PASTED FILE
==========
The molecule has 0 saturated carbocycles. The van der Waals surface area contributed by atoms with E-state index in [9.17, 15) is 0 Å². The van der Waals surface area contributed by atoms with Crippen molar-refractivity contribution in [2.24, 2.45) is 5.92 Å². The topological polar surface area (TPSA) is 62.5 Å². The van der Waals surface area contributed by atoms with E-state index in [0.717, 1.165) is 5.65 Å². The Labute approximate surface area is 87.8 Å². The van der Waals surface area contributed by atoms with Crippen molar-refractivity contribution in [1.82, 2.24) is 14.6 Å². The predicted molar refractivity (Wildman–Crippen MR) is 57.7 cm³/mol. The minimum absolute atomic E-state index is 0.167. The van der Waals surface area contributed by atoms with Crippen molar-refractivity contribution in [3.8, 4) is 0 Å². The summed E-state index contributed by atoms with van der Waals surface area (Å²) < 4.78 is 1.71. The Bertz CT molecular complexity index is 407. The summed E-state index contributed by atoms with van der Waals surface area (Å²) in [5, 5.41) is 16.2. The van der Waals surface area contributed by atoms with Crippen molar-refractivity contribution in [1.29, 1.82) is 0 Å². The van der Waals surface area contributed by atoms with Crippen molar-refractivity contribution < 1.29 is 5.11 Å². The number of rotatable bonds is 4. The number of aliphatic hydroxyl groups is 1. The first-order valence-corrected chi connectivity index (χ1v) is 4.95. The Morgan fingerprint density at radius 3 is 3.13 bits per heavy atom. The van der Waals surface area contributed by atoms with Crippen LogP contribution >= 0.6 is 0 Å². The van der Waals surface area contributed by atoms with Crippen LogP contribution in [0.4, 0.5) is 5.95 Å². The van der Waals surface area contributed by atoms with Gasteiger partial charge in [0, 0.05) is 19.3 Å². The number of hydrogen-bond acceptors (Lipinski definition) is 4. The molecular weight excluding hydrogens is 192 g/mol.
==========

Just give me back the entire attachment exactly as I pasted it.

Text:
The molecule has 0 saturated carbocycles. The van der Waals surface area contributed by atoms with E-state index in [9.17, 15) is 0 Å². The van der Waals surface area contributed by atoms with Crippen molar-refractivity contribution in [2.24, 2.45) is 5.92 Å². The topological polar surface area (TPSA) is 62.5 Å². The van der Waals surface area contributed by atoms with E-state index in [0.717, 1.165) is 5.65 Å². The Labute approximate surface area is 87.8 Å². The van der Waals surface area contributed by atoms with Crippen molar-refractivity contribution in [1.82, 2.24) is 14.6 Å². The predicted molar refractivity (Wildman–Crippen MR) is 57.7 cm³/mol. The minimum absolute atomic E-state index is 0.167. The van der Waals surface area contributed by atoms with Crippen molar-refractivity contribution in [3.8, 4) is 0 Å². The summed E-state index contributed by atoms with van der Waals surface area (Å²) < 4.78 is 1.71. The Bertz CT molecular complexity index is 407. The summed E-state index contributed by atoms with van der Waals surface area (Å²) in [5, 5.41) is 16.2. The van der Waals surface area contributed by atoms with Crippen molar-refractivity contribution in [1.29, 1.82) is 0 Å². The van der Waals surface area contributed by atoms with Crippen molar-refractivity contribution < 1.29 is 5.11 Å². The number of rotatable bonds is 4. The number of aliphatic hydroxyl groups is 1. The first-order valence-corrected chi connectivity index (χ1v) is 4.95. The Morgan fingerprint density at radius 3 is 3.13 bits per heavy atom. The van der Waals surface area contributed by atoms with Crippen LogP contribution >= 0.6 is 0 Å². The van der Waals surface area contributed by atoms with Crippen LogP contribution in [0.4, 0.5) is 5.95 Å². The van der Waals surface area contributed by atoms with Gasteiger partial charge in [0, 0.05) is 19.3 Å². The number of hydrogen-bond acceptors (Lipinski definition) is 4. The molecular weight excluding hydrogens is 192 g/mol.